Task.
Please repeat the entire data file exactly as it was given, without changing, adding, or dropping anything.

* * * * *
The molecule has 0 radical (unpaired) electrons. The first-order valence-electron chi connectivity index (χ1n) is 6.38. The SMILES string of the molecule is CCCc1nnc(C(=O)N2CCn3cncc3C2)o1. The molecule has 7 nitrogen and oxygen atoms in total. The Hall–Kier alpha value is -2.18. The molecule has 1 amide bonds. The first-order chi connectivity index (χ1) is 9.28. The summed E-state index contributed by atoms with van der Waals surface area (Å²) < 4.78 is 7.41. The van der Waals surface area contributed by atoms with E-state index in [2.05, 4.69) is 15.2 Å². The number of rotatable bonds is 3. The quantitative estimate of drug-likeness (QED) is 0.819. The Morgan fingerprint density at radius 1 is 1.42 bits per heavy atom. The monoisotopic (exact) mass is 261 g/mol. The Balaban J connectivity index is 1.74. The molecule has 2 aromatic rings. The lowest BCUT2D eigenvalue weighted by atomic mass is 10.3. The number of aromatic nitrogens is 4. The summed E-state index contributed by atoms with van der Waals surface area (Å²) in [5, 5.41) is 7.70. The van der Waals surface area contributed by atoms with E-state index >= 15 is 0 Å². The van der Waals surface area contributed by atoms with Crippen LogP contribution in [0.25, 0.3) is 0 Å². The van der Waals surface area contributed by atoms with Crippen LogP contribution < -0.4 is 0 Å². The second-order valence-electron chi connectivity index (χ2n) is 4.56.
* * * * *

The molecule has 0 radical (unpaired) electrons. The first-order valence-electron chi connectivity index (χ1n) is 6.38. The SMILES string of the molecule is CCCc1nnc(C(=O)N2CCn3cncc3C2)o1. The molecule has 7 nitrogen and oxygen atoms in total. The Hall–Kier alpha value is -2.18. The molecule has 1 amide bonds. The first-order chi connectivity index (χ1) is 9.28. The summed E-state index contributed by atoms with van der Waals surface area (Å²) < 4.78 is 7.41. The van der Waals surface area contributed by atoms with E-state index in [2.05, 4.69) is 15.2 Å². The number of rotatable bonds is 3. The quantitative estimate of drug-likeness (QED) is 0.819. The Morgan fingerprint density at radius 1 is 1.42 bits per heavy atom. The monoisotopic (exact) mass is 261 g/mol. The Balaban J connectivity index is 1.74. The molecule has 2 aromatic rings. The lowest BCUT2D eigenvalue weighted by atomic mass is 10.3. The number of aromatic nitrogens is 4. The summed E-state index contributed by atoms with van der Waals surface area (Å²) in [5, 5.41) is 7.70. The van der Waals surface area contributed by atoms with E-state index >= 15 is 0 Å². The van der Waals surface area contributed by atoms with Crippen LogP contribution in [0.25, 0.3) is 0 Å². The van der Waals surface area contributed by atoms with Crippen LogP contribution < -0.4 is 0 Å². The second-order valence-electron chi connectivity index (χ2n) is 4.56.